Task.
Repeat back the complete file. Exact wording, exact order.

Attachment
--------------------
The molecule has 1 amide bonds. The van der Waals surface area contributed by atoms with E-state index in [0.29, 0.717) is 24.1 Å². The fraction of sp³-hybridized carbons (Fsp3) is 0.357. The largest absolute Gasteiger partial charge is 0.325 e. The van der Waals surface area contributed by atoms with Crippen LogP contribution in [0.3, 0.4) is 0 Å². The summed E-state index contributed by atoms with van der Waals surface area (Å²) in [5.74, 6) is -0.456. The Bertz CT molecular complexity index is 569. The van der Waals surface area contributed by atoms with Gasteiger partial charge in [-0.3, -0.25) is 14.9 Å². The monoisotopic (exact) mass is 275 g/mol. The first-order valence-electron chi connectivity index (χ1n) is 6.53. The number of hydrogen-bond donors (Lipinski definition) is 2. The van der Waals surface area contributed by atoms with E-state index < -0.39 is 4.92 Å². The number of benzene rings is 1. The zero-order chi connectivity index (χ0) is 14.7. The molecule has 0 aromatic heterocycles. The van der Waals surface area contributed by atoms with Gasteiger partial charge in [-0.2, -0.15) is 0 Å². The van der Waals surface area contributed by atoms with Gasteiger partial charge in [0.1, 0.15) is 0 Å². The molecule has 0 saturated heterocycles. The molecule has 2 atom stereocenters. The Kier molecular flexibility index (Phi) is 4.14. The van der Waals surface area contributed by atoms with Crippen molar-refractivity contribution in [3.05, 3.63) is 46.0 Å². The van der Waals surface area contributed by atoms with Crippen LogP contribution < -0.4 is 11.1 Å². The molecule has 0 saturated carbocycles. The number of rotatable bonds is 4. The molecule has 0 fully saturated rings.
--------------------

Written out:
The molecule has 1 amide bonds. The van der Waals surface area contributed by atoms with E-state index in [0.29, 0.717) is 24.1 Å². The fraction of sp³-hybridized carbons (Fsp3) is 0.357. The largest absolute Gasteiger partial charge is 0.325 e. The van der Waals surface area contributed by atoms with Crippen LogP contribution in [0.3, 0.4) is 0 Å². The summed E-state index contributed by atoms with van der Waals surface area (Å²) in [5.74, 6) is -0.456. The Bertz CT molecular complexity index is 569. The van der Waals surface area contributed by atoms with Gasteiger partial charge in [-0.3, -0.25) is 14.9 Å². The monoisotopic (exact) mass is 275 g/mol. The first-order valence-electron chi connectivity index (χ1n) is 6.53. The number of hydrogen-bond donors (Lipinski definition) is 2. The van der Waals surface area contributed by atoms with E-state index < -0.39 is 4.92 Å². The number of benzene rings is 1. The zero-order chi connectivity index (χ0) is 14.7. The molecule has 0 aromatic heterocycles. The van der Waals surface area contributed by atoms with Gasteiger partial charge in [-0.2, -0.15) is 0 Å². The van der Waals surface area contributed by atoms with Gasteiger partial charge in [0.1, 0.15) is 0 Å². The molecule has 0 saturated heterocycles. The molecule has 2 atom stereocenters. The Kier molecular flexibility index (Phi) is 4.14. The van der Waals surface area contributed by atoms with Crippen molar-refractivity contribution in [3.05, 3.63) is 46.0 Å². The van der Waals surface area contributed by atoms with Crippen LogP contribution < -0.4 is 11.1 Å². The molecule has 0 saturated carbocycles. The number of rotatable bonds is 4. The molecule has 0 fully saturated rings.